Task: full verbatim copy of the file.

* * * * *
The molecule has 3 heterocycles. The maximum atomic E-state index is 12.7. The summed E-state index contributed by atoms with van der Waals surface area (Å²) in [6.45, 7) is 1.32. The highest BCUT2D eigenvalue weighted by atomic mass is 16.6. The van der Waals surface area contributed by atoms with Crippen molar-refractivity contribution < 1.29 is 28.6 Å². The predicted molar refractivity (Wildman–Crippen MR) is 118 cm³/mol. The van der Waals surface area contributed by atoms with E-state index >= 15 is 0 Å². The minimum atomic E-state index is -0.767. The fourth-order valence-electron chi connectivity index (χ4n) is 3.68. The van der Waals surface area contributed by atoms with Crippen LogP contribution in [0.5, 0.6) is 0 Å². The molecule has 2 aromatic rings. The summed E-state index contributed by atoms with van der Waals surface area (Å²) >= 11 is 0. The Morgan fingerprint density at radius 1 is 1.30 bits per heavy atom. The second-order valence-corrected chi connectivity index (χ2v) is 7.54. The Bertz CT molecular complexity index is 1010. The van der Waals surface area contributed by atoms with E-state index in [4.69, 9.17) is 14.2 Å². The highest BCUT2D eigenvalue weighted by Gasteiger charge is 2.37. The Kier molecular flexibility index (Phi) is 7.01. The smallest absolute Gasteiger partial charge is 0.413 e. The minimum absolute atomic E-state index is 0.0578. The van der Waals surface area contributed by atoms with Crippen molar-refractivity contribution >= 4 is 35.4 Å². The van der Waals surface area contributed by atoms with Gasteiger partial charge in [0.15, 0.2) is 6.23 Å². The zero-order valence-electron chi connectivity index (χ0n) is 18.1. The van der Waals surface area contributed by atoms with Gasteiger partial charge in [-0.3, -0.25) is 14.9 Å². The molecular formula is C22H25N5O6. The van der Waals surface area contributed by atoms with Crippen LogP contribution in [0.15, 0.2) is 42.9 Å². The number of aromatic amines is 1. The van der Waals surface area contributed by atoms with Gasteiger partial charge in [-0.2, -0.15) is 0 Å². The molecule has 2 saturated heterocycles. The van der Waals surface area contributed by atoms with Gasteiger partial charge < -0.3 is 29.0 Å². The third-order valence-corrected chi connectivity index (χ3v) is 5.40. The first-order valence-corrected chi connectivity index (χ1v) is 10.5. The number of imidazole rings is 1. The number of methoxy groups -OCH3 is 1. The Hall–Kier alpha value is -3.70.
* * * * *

The molecule has 3 heterocycles. The maximum atomic E-state index is 12.7. The summed E-state index contributed by atoms with van der Waals surface area (Å²) in [6.45, 7) is 1.32. The highest BCUT2D eigenvalue weighted by atomic mass is 16.6. The van der Waals surface area contributed by atoms with Crippen molar-refractivity contribution < 1.29 is 28.6 Å². The predicted molar refractivity (Wildman–Crippen MR) is 118 cm³/mol. The van der Waals surface area contributed by atoms with E-state index >= 15 is 0 Å². The minimum atomic E-state index is -0.767. The fourth-order valence-electron chi connectivity index (χ4n) is 3.68. The van der Waals surface area contributed by atoms with Crippen LogP contribution in [0.5, 0.6) is 0 Å². The molecule has 2 aromatic rings. The summed E-state index contributed by atoms with van der Waals surface area (Å²) >= 11 is 0. The Morgan fingerprint density at radius 1 is 1.30 bits per heavy atom. The second-order valence-corrected chi connectivity index (χ2v) is 7.54. The Bertz CT molecular complexity index is 1010. The van der Waals surface area contributed by atoms with E-state index in [4.69, 9.17) is 14.2 Å². The highest BCUT2D eigenvalue weighted by Gasteiger charge is 2.37. The Kier molecular flexibility index (Phi) is 7.01. The smallest absolute Gasteiger partial charge is 0.413 e. The minimum absolute atomic E-state index is 0.0578. The van der Waals surface area contributed by atoms with Crippen molar-refractivity contribution >= 4 is 35.4 Å². The van der Waals surface area contributed by atoms with Gasteiger partial charge in [0.15, 0.2) is 6.23 Å². The zero-order valence-electron chi connectivity index (χ0n) is 18.1. The van der Waals surface area contributed by atoms with Gasteiger partial charge in [-0.3, -0.25) is 14.9 Å². The molecular formula is C22H25N5O6. The van der Waals surface area contributed by atoms with Crippen LogP contribution in [0.15, 0.2) is 42.9 Å². The number of aromatic amines is 1. The van der Waals surface area contributed by atoms with Gasteiger partial charge in [-0.2, -0.15) is 0 Å². The molecule has 2 saturated heterocycles. The van der Waals surface area contributed by atoms with Gasteiger partial charge < -0.3 is 29.0 Å². The third-order valence-corrected chi connectivity index (χ3v) is 5.40. The first-order valence-corrected chi connectivity index (χ1v) is 10.5. The number of imidazole rings is 1. The number of methoxy groups -OCH3 is 1. The Hall–Kier alpha value is -3.70.